Treatments that have been effective include parent management training, which is aimed at parents and teaches them to identify behaviors (their own and their child’s) and their consequences. This training is geared towards reinforcing pro-social behaviors. Also effective is parent-child interaction therapy, which emphasizes improvements in the parent-child relationship and helps by offering tools for managing disruptive behaviors.
Effective communication between parents and teachers is also an important factor in treatment. School psychologists and counselors who are trained in family intervention are important components of successful treatment for adolescent antisocial behavior.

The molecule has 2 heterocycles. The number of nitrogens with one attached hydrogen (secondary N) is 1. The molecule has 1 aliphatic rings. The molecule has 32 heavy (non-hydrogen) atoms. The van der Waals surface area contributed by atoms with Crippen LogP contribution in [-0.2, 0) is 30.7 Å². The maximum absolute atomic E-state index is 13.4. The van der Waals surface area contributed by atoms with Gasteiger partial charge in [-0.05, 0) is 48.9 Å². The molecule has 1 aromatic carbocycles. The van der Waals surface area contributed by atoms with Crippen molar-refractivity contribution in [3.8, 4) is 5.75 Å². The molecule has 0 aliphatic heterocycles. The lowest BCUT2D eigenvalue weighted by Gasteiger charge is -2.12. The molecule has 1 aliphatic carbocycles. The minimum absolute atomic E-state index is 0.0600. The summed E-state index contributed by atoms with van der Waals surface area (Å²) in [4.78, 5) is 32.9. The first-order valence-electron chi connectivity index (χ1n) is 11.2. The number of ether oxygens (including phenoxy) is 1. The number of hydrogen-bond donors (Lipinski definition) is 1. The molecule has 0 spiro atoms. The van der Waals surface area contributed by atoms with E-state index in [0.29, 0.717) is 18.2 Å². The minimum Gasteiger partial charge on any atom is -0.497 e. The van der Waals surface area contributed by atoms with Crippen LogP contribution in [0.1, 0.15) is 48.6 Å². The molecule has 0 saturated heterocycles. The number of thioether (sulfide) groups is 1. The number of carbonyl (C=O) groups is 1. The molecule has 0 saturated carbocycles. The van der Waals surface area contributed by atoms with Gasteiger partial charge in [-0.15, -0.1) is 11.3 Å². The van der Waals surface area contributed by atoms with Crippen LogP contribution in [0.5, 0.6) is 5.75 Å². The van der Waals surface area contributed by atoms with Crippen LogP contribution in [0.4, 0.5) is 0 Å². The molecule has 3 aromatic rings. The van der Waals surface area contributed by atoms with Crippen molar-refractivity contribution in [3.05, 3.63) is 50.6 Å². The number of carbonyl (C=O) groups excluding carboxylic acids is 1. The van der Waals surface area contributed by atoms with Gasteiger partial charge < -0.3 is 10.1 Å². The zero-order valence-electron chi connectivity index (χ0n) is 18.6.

Goals of treatment include teaching the child about the problematic nature of their behavior in addition to teaching them about the positive, prosocial behaviors that they need to adopt instead.
Severe cases may be managed with medication. Children who have problematic aggression may respond positively to antipsychotic medications. However, it should not be considered an alternative to other forms of therapy. Atypical antipsychotics have been used to treat aggression but the side effects can vary. Risperidone is the most thoroughly studied of these drugs in regards to its effects on antisocial youth. It should be noted that the US Food and Drug Administration has not approved any pharmacotherapy specifically for use with adolescents diagnosed with antisocial behavior disorder. If other conditions are diagnosed, psychotropic drugs may be prescribed which may have an effect on the symptoms of the disorder.
Drugs that improve attention and increase inhibitory activity may have the effect of improving an adolescent’s ability to benefit from interventions.